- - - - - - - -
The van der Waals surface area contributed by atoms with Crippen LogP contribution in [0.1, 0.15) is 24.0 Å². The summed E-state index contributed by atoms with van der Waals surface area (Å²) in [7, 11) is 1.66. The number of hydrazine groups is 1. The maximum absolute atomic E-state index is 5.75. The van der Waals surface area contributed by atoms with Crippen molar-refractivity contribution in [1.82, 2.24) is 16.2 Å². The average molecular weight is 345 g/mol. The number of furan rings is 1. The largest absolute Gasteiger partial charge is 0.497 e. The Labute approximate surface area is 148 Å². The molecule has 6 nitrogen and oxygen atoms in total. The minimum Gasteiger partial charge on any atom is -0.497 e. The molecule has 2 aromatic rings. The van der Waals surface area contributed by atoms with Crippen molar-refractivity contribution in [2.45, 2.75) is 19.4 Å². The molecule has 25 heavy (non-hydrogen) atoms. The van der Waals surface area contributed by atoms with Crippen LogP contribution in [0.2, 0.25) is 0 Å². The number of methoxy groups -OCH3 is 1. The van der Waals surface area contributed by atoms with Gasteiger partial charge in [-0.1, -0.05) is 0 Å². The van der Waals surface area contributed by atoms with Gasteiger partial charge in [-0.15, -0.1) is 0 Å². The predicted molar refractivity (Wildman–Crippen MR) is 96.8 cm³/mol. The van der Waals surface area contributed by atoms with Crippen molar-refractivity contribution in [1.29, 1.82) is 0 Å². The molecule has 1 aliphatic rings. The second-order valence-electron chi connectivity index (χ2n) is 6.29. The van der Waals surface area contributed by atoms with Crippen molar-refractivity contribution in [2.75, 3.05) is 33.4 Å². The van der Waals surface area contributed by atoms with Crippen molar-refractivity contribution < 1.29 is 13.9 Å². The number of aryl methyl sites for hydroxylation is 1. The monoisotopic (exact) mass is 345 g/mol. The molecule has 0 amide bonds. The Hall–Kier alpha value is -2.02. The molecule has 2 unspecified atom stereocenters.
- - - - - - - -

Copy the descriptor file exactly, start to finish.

The van der Waals surface area contributed by atoms with Crippen LogP contribution in [0.1, 0.15) is 24.0 Å². The summed E-state index contributed by atoms with van der Waals surface area (Å²) in [7, 11) is 1.66. The number of hydrazine groups is 1. The maximum absolute atomic E-state index is 5.75. The van der Waals surface area contributed by atoms with Crippen molar-refractivity contribution in [1.82, 2.24) is 16.2 Å². The average molecular weight is 345 g/mol. The number of furan rings is 1. The largest absolute Gasteiger partial charge is 0.497 e. The Labute approximate surface area is 148 Å². The molecule has 6 nitrogen and oxygen atoms in total. The minimum Gasteiger partial charge on any atom is -0.497 e. The molecule has 2 aromatic rings. The van der Waals surface area contributed by atoms with Crippen molar-refractivity contribution in [2.45, 2.75) is 19.4 Å². The molecule has 25 heavy (non-hydrogen) atoms. The van der Waals surface area contributed by atoms with Crippen LogP contribution in [0.2, 0.25) is 0 Å². The number of methoxy groups -OCH3 is 1. The van der Waals surface area contributed by atoms with Gasteiger partial charge in [-0.1, -0.05) is 0 Å². The van der Waals surface area contributed by atoms with Gasteiger partial charge in [-0.15, -0.1) is 0 Å². The predicted molar refractivity (Wildman–Crippen MR) is 96.8 cm³/mol. The van der Waals surface area contributed by atoms with Crippen molar-refractivity contribution in [1.29, 1.82) is 0 Å². The molecule has 1 aliphatic rings. The second-order valence-electron chi connectivity index (χ2n) is 6.29. The van der Waals surface area contributed by atoms with Crippen molar-refractivity contribution in [2.75, 3.05) is 33.4 Å². The van der Waals surface area contributed by atoms with Crippen molar-refractivity contribution < 1.29 is 13.9 Å². The number of aryl methyl sites for hydroxylation is 1. The monoisotopic (exact) mass is 345 g/mol. The molecule has 0 amide bonds. The Hall–Kier alpha value is -2.02. The molecule has 2 unspecified atom stereocenters.